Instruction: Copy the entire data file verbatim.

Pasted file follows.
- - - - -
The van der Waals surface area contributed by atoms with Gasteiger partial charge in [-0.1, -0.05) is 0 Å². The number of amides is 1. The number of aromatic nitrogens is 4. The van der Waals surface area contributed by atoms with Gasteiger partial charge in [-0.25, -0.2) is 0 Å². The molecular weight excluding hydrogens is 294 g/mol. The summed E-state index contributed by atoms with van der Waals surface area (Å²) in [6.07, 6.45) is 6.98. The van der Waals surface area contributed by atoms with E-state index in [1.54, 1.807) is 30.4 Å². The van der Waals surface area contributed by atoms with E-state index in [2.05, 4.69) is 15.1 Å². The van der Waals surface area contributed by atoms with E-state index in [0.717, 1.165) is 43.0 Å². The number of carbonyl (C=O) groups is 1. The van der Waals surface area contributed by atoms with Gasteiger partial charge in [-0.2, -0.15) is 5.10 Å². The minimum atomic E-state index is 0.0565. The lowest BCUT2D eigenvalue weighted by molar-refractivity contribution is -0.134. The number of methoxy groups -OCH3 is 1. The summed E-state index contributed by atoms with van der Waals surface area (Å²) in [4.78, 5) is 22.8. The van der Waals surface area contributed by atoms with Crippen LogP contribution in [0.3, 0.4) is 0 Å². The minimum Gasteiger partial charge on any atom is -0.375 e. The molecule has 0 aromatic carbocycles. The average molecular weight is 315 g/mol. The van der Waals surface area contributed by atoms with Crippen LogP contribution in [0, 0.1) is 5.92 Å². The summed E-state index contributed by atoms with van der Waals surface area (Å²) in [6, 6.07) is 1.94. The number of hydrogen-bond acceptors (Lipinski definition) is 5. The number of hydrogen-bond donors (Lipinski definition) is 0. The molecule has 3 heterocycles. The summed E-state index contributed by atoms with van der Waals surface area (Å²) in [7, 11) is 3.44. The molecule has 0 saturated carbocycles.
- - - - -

The van der Waals surface area contributed by atoms with Gasteiger partial charge in [-0.1, -0.05) is 0 Å². The number of amides is 1. The number of aromatic nitrogens is 4. The van der Waals surface area contributed by atoms with Gasteiger partial charge in [-0.25, -0.2) is 0 Å². The molecular weight excluding hydrogens is 294 g/mol. The summed E-state index contributed by atoms with van der Waals surface area (Å²) in [6.07, 6.45) is 6.98. The van der Waals surface area contributed by atoms with E-state index in [1.54, 1.807) is 30.4 Å². The van der Waals surface area contributed by atoms with E-state index in [2.05, 4.69) is 15.1 Å². The van der Waals surface area contributed by atoms with E-state index in [0.717, 1.165) is 43.0 Å². The number of carbonyl (C=O) groups is 1. The van der Waals surface area contributed by atoms with Gasteiger partial charge in [-0.2, -0.15) is 5.10 Å². The minimum atomic E-state index is 0.0565. The lowest BCUT2D eigenvalue weighted by molar-refractivity contribution is -0.134. The number of methoxy groups -OCH3 is 1. The summed E-state index contributed by atoms with van der Waals surface area (Å²) in [4.78, 5) is 22.8. The van der Waals surface area contributed by atoms with Crippen LogP contribution in [0.3, 0.4) is 0 Å². The minimum Gasteiger partial charge on any atom is -0.375 e. The molecule has 0 aromatic carbocycles. The average molecular weight is 315 g/mol. The van der Waals surface area contributed by atoms with Crippen LogP contribution in [0, 0.1) is 5.92 Å². The summed E-state index contributed by atoms with van der Waals surface area (Å²) in [6, 6.07) is 1.94. The number of hydrogen-bond acceptors (Lipinski definition) is 5. The number of hydrogen-bond donors (Lipinski definition) is 0. The molecule has 3 heterocycles. The summed E-state index contributed by atoms with van der Waals surface area (Å²) in [7, 11) is 3.44. The molecule has 0 saturated carbocycles.